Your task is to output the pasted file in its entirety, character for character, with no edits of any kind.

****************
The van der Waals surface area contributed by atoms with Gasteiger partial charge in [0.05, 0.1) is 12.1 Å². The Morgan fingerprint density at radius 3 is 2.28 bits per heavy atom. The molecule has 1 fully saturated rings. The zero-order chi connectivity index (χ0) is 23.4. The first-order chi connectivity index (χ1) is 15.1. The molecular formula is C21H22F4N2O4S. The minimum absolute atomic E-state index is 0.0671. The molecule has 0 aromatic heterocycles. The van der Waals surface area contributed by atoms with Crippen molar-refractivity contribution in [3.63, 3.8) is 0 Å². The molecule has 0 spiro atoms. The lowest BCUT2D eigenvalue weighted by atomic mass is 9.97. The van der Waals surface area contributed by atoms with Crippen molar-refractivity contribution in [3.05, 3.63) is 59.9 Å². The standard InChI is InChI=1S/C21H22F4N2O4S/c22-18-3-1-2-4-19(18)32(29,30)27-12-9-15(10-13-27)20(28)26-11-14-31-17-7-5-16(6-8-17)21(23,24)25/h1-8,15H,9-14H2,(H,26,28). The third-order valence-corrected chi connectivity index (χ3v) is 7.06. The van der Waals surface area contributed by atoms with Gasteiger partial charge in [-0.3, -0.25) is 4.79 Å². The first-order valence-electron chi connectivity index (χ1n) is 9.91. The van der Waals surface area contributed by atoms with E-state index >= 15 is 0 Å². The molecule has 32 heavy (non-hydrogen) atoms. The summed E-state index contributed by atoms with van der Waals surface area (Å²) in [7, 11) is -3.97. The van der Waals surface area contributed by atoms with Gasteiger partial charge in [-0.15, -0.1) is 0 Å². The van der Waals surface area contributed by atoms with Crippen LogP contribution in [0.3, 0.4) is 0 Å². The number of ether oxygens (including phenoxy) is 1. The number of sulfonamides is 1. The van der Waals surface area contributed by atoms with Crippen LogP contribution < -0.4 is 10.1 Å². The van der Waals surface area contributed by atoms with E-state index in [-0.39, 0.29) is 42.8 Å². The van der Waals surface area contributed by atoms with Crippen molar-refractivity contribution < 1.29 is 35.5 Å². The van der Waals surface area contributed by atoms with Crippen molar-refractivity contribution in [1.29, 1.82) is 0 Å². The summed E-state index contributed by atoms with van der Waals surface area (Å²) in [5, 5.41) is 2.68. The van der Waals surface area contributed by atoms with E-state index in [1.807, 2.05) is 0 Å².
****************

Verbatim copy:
The van der Waals surface area contributed by atoms with Gasteiger partial charge in [0.05, 0.1) is 12.1 Å². The Morgan fingerprint density at radius 3 is 2.28 bits per heavy atom. The molecule has 1 fully saturated rings. The zero-order chi connectivity index (χ0) is 23.4. The first-order chi connectivity index (χ1) is 15.1. The molecular formula is C21H22F4N2O4S. The minimum absolute atomic E-state index is 0.0671. The molecule has 0 aromatic heterocycles. The van der Waals surface area contributed by atoms with Crippen molar-refractivity contribution in [3.63, 3.8) is 0 Å². The molecule has 0 spiro atoms. The lowest BCUT2D eigenvalue weighted by atomic mass is 9.97. The van der Waals surface area contributed by atoms with Crippen molar-refractivity contribution in [3.05, 3.63) is 59.9 Å². The standard InChI is InChI=1S/C21H22F4N2O4S/c22-18-3-1-2-4-19(18)32(29,30)27-12-9-15(10-13-27)20(28)26-11-14-31-17-7-5-16(6-8-17)21(23,24)25/h1-8,15H,9-14H2,(H,26,28). The third-order valence-corrected chi connectivity index (χ3v) is 7.06. The van der Waals surface area contributed by atoms with Gasteiger partial charge in [-0.3, -0.25) is 4.79 Å². The first-order valence-electron chi connectivity index (χ1n) is 9.91. The van der Waals surface area contributed by atoms with E-state index >= 15 is 0 Å². The molecule has 32 heavy (non-hydrogen) atoms. The summed E-state index contributed by atoms with van der Waals surface area (Å²) in [7, 11) is -3.97. The van der Waals surface area contributed by atoms with Gasteiger partial charge in [-0.15, -0.1) is 0 Å². The van der Waals surface area contributed by atoms with Crippen LogP contribution in [0.3, 0.4) is 0 Å². The number of ether oxygens (including phenoxy) is 1. The number of sulfonamides is 1. The van der Waals surface area contributed by atoms with Crippen LogP contribution < -0.4 is 10.1 Å². The van der Waals surface area contributed by atoms with E-state index in [-0.39, 0.29) is 42.8 Å². The van der Waals surface area contributed by atoms with Crippen molar-refractivity contribution < 1.29 is 35.5 Å². The van der Waals surface area contributed by atoms with Crippen molar-refractivity contribution in [1.29, 1.82) is 0 Å². The summed E-state index contributed by atoms with van der Waals surface area (Å²) in [5, 5.41) is 2.68. The van der Waals surface area contributed by atoms with E-state index in [1.807, 2.05) is 0 Å².